"My provision in the bill calls for the suspension of the sale of historic properties like the Bronx GPO until this investigation is complete, and all the laws and guidelines have been satisfactorily complied with...
These properties have unique circumstances and deserve great care and thought if the USPS can truly no longer use them. I am concerned that this is not happening in the rush to reduce costs, and I am glad that my colleagues on the Appropriations Committee share this concern."
That's kind of weak tea (why not a proviso to simply forbid such sales, just as Congres has - so far - forbidden the cancellation of Saturday mail service?) but at least it's a start.
The Scourge of Privatization
Strike Debt Bay Area has done extensive research on and investigation into the attempts at the privatization of and selling off of our Post Offices nationwide. The guilty are copious, from Diane Feinstein's husband Richard Blum who stands to make bazillions from the sale of Post Office real estate, to privateers in Congress who would like nothing better than to see a public institution fail.
(Private) banks got bailed out. (Private) Detroit got bailed out. But (Public) Detroit and public institutions like the Post Office are continually subjected to withering attacks based on the allegations that they are not efficient, they are mismanaged, or simply that they provide living wage jobs instead of McJobs at McWages. And of course no bailout or support. That would be socialism!
Here are excerpts from a detailed essay on these matters put together by a Strike Debt Bay Area working group.
Privatization can be defined as the transferring of a business, agency, public service or property from the public/government sector, where the needs of the community are paramount, to the private/corporate sector, which exists solely for making a profit. This becomes a systemic problem when public welfare is falsely determined to be the outcome of corporate profitability...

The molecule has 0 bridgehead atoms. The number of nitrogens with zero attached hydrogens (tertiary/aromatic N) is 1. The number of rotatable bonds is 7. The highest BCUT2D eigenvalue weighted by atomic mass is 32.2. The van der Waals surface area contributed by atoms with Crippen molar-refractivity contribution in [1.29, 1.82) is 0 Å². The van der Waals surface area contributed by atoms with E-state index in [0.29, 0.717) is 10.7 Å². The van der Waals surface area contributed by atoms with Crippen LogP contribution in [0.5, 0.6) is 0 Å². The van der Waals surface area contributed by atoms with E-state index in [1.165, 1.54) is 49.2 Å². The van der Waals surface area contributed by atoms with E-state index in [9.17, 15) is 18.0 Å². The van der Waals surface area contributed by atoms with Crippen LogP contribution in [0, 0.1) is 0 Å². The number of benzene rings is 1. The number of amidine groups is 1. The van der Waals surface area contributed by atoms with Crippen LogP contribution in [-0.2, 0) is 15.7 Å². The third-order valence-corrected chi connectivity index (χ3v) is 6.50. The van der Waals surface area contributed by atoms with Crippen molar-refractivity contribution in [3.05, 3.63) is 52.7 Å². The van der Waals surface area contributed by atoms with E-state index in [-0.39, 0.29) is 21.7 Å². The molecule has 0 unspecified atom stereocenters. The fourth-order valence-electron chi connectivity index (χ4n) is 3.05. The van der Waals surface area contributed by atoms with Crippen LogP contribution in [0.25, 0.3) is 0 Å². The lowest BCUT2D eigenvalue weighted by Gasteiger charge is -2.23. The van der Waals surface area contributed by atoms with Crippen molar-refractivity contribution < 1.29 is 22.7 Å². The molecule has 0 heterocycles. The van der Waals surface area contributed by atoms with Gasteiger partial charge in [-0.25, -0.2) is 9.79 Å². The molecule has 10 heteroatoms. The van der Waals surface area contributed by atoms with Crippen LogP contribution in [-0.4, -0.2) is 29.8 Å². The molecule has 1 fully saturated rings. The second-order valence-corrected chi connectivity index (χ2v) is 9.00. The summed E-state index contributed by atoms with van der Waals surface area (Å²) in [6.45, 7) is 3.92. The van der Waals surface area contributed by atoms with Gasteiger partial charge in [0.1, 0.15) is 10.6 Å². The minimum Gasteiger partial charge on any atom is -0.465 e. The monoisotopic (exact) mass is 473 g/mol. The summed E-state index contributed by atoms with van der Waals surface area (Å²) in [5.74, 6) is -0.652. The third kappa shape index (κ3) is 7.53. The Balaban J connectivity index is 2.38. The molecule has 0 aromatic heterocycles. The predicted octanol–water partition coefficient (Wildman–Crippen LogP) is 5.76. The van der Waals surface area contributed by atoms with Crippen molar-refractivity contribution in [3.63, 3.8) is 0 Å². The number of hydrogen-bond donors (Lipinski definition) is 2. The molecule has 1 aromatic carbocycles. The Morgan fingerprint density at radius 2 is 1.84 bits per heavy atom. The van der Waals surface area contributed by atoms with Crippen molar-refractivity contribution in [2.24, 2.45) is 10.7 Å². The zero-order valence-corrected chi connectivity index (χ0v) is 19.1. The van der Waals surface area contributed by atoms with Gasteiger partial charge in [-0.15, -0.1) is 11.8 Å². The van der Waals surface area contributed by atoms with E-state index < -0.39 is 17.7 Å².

...the USPS operates on a principle that all essential public services should follow: the Universal Service Obligation - to extend service so that everyone can use it and everyone can afford it....
In 1970, Congress and President Richard Nixon lashed back at postal workers in retaliation for the Great Postal Strike of that same year with the Postal Reorganization Act....
In 2006... the Postal Accountability Enhancement Act imposed a crushing burden on the postal service's financial condition... Capitalists, in collaboration with politicians, manufactured this exceptional condition with the intention of destroying organized labor and the USPS. This exception is an unprecedented requirement in the 2006 Postal Accountability Enhancement Act that the USPS pay $56 billion over ten years into the Postal Service Retirees Health Benefit fund. No other enterprise, public or private, is required to cover medical costs for retirees 75 years in advance as the USPS must do by 2017. This pre-payment mandate is driving an otherwise profitable public enterprise into bankruptcy...